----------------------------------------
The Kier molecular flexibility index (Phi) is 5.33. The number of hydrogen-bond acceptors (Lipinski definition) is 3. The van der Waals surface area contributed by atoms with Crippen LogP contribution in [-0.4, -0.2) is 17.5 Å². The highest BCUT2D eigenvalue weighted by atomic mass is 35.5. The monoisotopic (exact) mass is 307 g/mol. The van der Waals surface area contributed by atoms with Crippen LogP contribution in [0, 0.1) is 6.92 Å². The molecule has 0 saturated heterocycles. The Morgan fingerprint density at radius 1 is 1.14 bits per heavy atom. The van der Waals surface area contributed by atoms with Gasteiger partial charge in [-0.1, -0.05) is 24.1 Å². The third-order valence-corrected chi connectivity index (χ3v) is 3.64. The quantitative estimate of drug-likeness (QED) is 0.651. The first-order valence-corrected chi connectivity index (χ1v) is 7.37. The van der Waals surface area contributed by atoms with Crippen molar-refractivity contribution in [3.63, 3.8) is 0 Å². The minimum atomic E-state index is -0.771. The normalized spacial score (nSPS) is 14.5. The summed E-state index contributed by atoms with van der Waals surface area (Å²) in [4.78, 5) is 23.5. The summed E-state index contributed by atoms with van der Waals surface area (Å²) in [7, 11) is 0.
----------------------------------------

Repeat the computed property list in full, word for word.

The Kier molecular flexibility index (Phi) is 5.33. The number of hydrogen-bond acceptors (Lipinski definition) is 3. The van der Waals surface area contributed by atoms with Crippen LogP contribution in [-0.4, -0.2) is 17.5 Å². The highest BCUT2D eigenvalue weighted by atomic mass is 35.5. The monoisotopic (exact) mass is 307 g/mol. The van der Waals surface area contributed by atoms with Crippen LogP contribution in [0, 0.1) is 6.92 Å². The molecule has 0 saturated heterocycles. The Morgan fingerprint density at radius 1 is 1.14 bits per heavy atom. The van der Waals surface area contributed by atoms with Gasteiger partial charge in [-0.1, -0.05) is 24.1 Å². The third-order valence-corrected chi connectivity index (χ3v) is 3.64. The quantitative estimate of drug-likeness (QED) is 0.651. The first-order valence-corrected chi connectivity index (χ1v) is 7.37. The van der Waals surface area contributed by atoms with Crippen molar-refractivity contribution in [3.63, 3.8) is 0 Å². The minimum atomic E-state index is -0.771. The normalized spacial score (nSPS) is 14.5. The summed E-state index contributed by atoms with van der Waals surface area (Å²) in [4.78, 5) is 23.5. The summed E-state index contributed by atoms with van der Waals surface area (Å²) in [7, 11) is 0.